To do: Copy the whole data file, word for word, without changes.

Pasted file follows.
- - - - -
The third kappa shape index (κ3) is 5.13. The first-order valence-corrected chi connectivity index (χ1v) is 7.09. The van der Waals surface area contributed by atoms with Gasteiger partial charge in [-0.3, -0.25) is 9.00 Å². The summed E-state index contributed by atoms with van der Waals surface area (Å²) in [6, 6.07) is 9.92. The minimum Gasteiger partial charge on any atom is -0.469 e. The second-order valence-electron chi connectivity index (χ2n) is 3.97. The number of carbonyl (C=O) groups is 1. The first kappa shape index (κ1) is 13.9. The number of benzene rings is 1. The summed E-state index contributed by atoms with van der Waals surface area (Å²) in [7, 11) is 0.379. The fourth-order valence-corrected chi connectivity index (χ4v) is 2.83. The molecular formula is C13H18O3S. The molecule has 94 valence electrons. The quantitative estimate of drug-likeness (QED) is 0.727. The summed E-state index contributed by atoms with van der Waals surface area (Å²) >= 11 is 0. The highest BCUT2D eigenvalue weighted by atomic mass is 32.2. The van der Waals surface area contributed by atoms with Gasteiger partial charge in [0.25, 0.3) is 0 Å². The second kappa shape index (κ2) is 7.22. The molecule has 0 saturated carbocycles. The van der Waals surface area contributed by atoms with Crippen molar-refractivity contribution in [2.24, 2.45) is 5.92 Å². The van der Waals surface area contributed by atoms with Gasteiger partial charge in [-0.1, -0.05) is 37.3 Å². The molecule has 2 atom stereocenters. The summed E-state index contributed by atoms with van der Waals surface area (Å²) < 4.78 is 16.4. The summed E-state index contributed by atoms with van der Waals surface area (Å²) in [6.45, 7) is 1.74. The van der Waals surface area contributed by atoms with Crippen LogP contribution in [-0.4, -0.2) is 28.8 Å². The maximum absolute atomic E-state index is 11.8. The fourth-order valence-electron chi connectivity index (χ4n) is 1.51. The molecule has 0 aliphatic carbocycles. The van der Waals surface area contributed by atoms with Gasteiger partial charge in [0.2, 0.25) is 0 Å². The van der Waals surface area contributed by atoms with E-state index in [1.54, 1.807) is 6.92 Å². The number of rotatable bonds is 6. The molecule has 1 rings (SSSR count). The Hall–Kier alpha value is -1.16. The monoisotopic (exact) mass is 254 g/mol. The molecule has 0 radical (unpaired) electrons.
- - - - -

The third kappa shape index (κ3) is 5.13. The first-order valence-corrected chi connectivity index (χ1v) is 7.09. The van der Waals surface area contributed by atoms with Gasteiger partial charge in [-0.3, -0.25) is 9.00 Å². The summed E-state index contributed by atoms with van der Waals surface area (Å²) in [6, 6.07) is 9.92. The minimum Gasteiger partial charge on any atom is -0.469 e. The second-order valence-electron chi connectivity index (χ2n) is 3.97. The number of carbonyl (C=O) groups is 1. The first kappa shape index (κ1) is 13.9. The number of benzene rings is 1. The summed E-state index contributed by atoms with van der Waals surface area (Å²) in [7, 11) is 0.379. The fourth-order valence-corrected chi connectivity index (χ4v) is 2.83. The molecular formula is C13H18O3S. The molecule has 94 valence electrons. The quantitative estimate of drug-likeness (QED) is 0.727. The summed E-state index contributed by atoms with van der Waals surface area (Å²) >= 11 is 0. The highest BCUT2D eigenvalue weighted by atomic mass is 32.2. The van der Waals surface area contributed by atoms with Gasteiger partial charge in [0.25, 0.3) is 0 Å². The second kappa shape index (κ2) is 7.22. The molecule has 0 saturated carbocycles. The van der Waals surface area contributed by atoms with Crippen molar-refractivity contribution in [2.24, 2.45) is 5.92 Å². The van der Waals surface area contributed by atoms with Gasteiger partial charge in [-0.1, -0.05) is 37.3 Å². The molecule has 2 atom stereocenters. The summed E-state index contributed by atoms with van der Waals surface area (Å²) < 4.78 is 16.4. The summed E-state index contributed by atoms with van der Waals surface area (Å²) in [6.45, 7) is 1.74. The van der Waals surface area contributed by atoms with Crippen LogP contribution in [-0.4, -0.2) is 28.8 Å². The maximum absolute atomic E-state index is 11.8. The fourth-order valence-electron chi connectivity index (χ4n) is 1.51. The molecule has 0 aliphatic carbocycles. The van der Waals surface area contributed by atoms with Gasteiger partial charge in [0.2, 0.25) is 0 Å². The van der Waals surface area contributed by atoms with E-state index in [1.54, 1.807) is 6.92 Å². The number of rotatable bonds is 6. The molecule has 1 rings (SSSR count). The Hall–Kier alpha value is -1.16. The monoisotopic (exact) mass is 254 g/mol. The molecule has 0 radical (unpaired) electrons.